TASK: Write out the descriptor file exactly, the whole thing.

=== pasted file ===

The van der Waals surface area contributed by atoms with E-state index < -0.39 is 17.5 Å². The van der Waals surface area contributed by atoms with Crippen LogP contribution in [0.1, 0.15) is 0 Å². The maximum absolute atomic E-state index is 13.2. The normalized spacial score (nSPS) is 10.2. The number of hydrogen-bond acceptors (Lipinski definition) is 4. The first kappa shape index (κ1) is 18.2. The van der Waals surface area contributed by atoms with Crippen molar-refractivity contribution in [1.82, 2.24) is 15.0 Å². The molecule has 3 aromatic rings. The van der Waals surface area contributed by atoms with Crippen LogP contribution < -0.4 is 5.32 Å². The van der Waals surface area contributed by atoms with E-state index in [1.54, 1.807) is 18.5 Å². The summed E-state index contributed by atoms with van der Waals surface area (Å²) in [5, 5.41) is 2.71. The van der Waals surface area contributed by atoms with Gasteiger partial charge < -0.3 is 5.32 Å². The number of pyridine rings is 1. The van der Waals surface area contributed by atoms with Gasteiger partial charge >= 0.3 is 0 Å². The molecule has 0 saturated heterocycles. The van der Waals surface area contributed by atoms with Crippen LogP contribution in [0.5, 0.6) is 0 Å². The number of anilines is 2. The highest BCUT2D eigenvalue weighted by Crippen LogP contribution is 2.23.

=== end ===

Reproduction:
The van der Waals surface area contributed by atoms with E-state index < -0.39 is 17.5 Å². The van der Waals surface area contributed by atoms with Crippen LogP contribution in [0.1, 0.15) is 0 Å². The maximum absolute atomic E-state index is 13.2. The normalized spacial score (nSPS) is 10.2. The number of hydrogen-bond acceptors (Lipinski definition) is 4. The first kappa shape index (κ1) is 18.2. The van der Waals surface area contributed by atoms with Crippen molar-refractivity contribution in [1.82, 2.24) is 15.0 Å². The molecule has 3 aromatic rings. The van der Waals surface area contributed by atoms with Crippen LogP contribution < -0.4 is 5.32 Å². The van der Waals surface area contributed by atoms with E-state index in [1.54, 1.807) is 18.5 Å². The summed E-state index contributed by atoms with van der Waals surface area (Å²) in [5, 5.41) is 2.71. The van der Waals surface area contributed by atoms with Gasteiger partial charge < -0.3 is 5.32 Å². The number of pyridine rings is 1. The van der Waals surface area contributed by atoms with Gasteiger partial charge >= 0.3 is 0 Å². The molecule has 0 saturated heterocycles. The van der Waals surface area contributed by atoms with Crippen LogP contribution in [0.5, 0.6) is 0 Å². The number of anilines is 2. The highest BCUT2D eigenvalue weighted by Crippen LogP contribution is 2.23.